I want to reiterate from a previous post, that while I like the concept of the collective unconscious, I tend to think of it more like the waters of the earth - depending on a culture's worldview - sometimes the collective unconscious is sea, sometimes ocean, sometimes a freshwater lake or a tidal river - that these things are all water does not make them the "same". Each has its own unique ecological footprint and life-cycle. And so too, I think, with cultural archetypes.
I don't think one can assume total commonality and treat cross-cultural archetypes as variants of each other. They are embedded in inherently unique and vastly different worldviews. Culture matters. Context matters. Language Matters. Worldviews matter. To both the understanding of archetypes and the systems within which those archetypes arose and continue to have life.
Maybe the collective unconscious as a global psyche ecosystem could have, like the physical environment, a taxonomy of archetypes. Though there is a whole lot of risk to that kind of model because it lends itself too easily to hierarchy and racism and supremacy notions. Homo sapiens are one species and on the biological taxonomy everyone falls into the same categories. So taxonomy is not a clean fit.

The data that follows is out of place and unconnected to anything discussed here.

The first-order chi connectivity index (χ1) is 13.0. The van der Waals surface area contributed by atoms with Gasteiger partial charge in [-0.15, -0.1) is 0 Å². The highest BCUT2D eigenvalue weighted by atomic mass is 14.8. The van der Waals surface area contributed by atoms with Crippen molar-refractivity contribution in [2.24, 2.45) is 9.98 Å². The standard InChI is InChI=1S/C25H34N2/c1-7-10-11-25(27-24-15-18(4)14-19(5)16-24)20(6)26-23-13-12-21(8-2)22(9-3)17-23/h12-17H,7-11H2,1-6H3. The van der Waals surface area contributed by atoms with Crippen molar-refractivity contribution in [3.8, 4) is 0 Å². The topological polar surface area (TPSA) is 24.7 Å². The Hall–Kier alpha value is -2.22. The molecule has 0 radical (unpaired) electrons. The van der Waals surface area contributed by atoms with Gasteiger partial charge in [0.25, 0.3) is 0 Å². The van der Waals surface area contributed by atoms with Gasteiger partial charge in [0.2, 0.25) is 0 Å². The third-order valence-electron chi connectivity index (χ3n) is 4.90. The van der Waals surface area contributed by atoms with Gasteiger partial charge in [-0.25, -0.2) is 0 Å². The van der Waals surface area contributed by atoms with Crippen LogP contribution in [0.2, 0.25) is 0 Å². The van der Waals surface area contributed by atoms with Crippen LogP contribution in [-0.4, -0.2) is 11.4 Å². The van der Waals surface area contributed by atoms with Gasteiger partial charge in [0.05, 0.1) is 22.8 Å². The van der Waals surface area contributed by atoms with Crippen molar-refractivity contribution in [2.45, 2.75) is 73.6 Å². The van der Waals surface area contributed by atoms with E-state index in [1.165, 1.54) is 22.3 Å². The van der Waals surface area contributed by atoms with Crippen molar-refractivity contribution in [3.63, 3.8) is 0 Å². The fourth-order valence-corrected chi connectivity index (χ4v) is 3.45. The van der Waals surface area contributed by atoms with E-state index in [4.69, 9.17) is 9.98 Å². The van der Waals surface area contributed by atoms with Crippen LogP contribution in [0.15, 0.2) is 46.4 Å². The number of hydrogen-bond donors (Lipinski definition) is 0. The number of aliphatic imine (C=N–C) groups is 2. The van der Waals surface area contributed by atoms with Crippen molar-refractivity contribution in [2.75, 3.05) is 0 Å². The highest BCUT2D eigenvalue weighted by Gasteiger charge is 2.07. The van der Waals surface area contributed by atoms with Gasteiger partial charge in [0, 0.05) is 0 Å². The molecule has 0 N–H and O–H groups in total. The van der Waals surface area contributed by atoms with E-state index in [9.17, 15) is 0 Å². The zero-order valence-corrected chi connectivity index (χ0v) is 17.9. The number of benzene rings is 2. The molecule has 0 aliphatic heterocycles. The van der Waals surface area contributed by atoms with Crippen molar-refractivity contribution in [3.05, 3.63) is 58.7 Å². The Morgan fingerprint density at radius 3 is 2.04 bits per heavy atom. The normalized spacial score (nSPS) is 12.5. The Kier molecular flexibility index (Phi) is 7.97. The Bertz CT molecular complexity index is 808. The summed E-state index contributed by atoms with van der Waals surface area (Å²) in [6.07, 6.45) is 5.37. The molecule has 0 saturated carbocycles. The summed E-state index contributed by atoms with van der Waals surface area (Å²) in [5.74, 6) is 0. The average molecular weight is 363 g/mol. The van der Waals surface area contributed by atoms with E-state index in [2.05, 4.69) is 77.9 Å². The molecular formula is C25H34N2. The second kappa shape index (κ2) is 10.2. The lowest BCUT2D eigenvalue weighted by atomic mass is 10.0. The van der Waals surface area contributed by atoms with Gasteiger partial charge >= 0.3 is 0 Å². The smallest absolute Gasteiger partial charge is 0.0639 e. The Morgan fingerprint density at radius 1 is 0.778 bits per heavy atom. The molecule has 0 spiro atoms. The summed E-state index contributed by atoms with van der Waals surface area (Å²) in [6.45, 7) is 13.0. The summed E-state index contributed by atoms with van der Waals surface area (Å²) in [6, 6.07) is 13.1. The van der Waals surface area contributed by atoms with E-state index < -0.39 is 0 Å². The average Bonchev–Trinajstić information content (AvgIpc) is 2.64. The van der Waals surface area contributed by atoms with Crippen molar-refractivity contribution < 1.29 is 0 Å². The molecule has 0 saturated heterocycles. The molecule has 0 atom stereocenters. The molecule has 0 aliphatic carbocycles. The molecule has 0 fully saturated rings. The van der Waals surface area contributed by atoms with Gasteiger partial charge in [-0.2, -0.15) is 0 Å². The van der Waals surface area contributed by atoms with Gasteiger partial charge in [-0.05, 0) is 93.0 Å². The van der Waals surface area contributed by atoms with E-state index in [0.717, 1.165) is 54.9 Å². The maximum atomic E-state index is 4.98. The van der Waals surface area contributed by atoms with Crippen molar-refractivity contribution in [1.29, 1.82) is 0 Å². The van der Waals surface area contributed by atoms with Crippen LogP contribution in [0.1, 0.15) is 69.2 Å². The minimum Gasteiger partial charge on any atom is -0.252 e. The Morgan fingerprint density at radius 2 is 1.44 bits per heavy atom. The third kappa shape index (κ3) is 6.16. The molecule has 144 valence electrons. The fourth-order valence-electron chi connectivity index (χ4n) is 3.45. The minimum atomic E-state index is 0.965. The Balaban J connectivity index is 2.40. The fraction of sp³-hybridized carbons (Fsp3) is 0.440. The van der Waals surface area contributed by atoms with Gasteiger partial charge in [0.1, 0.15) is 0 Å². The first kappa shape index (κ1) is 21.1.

Alternatively and probably more appropriate, the tales ecoystem of fairy-tales has the Aarne-Thompson classification system. The ATU index number for the tales contains tale types that have a common motif. For example, ATU 400–424 all feature brides or wives as the primary protagonist. This is the primary classification system for folklore/fairy tales and while it has drawbacks, (not sufficiently global - largely focused on North and West European tales, and that choosing a single motif i.e. "animal brides" may end up classifying stories together incorrectly from a thematic perspective). It is still an enormously useful tool.
Please note, I still need to do research on what if any classification systems have been attempted since Jung's initial 12 Archetypes. I'm hoping someone in the psychology field has done one. It would actually make archetypes easier for layfolks to work with independently. It might also avoid some of the more egregious interpretations that arise in the tarot world - where the archetypes end up as a mixed mag of mulch that are, across decks, only partially coherent.